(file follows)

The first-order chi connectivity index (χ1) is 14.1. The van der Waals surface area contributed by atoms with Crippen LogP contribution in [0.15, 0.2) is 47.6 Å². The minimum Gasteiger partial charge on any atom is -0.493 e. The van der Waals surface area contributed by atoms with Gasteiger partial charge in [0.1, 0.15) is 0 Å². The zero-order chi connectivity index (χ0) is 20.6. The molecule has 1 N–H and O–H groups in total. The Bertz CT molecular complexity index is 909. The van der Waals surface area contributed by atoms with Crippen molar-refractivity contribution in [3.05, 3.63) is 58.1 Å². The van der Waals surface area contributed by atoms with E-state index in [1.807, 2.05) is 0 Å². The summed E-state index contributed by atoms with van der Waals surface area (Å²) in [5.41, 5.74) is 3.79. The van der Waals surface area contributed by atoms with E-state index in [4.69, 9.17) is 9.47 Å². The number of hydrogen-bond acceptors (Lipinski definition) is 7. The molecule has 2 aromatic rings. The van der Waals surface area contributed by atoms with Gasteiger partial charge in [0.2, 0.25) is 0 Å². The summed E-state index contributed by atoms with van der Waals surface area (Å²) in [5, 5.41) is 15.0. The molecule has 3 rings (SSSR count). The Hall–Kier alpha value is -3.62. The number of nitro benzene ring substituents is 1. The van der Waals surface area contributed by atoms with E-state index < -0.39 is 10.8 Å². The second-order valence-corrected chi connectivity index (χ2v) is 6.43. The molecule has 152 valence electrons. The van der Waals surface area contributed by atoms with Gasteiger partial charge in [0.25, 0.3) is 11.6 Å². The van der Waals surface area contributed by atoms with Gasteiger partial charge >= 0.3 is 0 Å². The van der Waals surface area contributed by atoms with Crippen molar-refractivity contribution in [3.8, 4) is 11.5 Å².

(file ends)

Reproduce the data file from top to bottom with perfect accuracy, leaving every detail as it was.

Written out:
The first-order chi connectivity index (χ1) is 14.1. The van der Waals surface area contributed by atoms with Crippen LogP contribution in [0.15, 0.2) is 47.6 Å². The minimum Gasteiger partial charge on any atom is -0.493 e. The van der Waals surface area contributed by atoms with Gasteiger partial charge in [0.1, 0.15) is 0 Å². The zero-order chi connectivity index (χ0) is 20.6. The molecule has 1 N–H and O–H groups in total. The Bertz CT molecular complexity index is 909. The van der Waals surface area contributed by atoms with Crippen molar-refractivity contribution in [3.05, 3.63) is 58.1 Å². The van der Waals surface area contributed by atoms with E-state index in [1.807, 2.05) is 0 Å². The summed E-state index contributed by atoms with van der Waals surface area (Å²) in [5.41, 5.74) is 3.79. The van der Waals surface area contributed by atoms with E-state index in [4.69, 9.17) is 9.47 Å². The number of hydrogen-bond acceptors (Lipinski definition) is 7. The molecule has 2 aromatic rings. The van der Waals surface area contributed by atoms with Gasteiger partial charge in [0.2, 0.25) is 0 Å². The summed E-state index contributed by atoms with van der Waals surface area (Å²) in [5, 5.41) is 15.0. The molecule has 3 rings (SSSR count). The Hall–Kier alpha value is -3.62. The number of nitro benzene ring substituents is 1. The van der Waals surface area contributed by atoms with E-state index < -0.39 is 10.8 Å². The second-order valence-corrected chi connectivity index (χ2v) is 6.43. The molecule has 152 valence electrons. The van der Waals surface area contributed by atoms with Gasteiger partial charge in [0.25, 0.3) is 11.6 Å². The van der Waals surface area contributed by atoms with Gasteiger partial charge >= 0.3 is 0 Å². The van der Waals surface area contributed by atoms with Crippen molar-refractivity contribution in [3.8, 4) is 11.5 Å².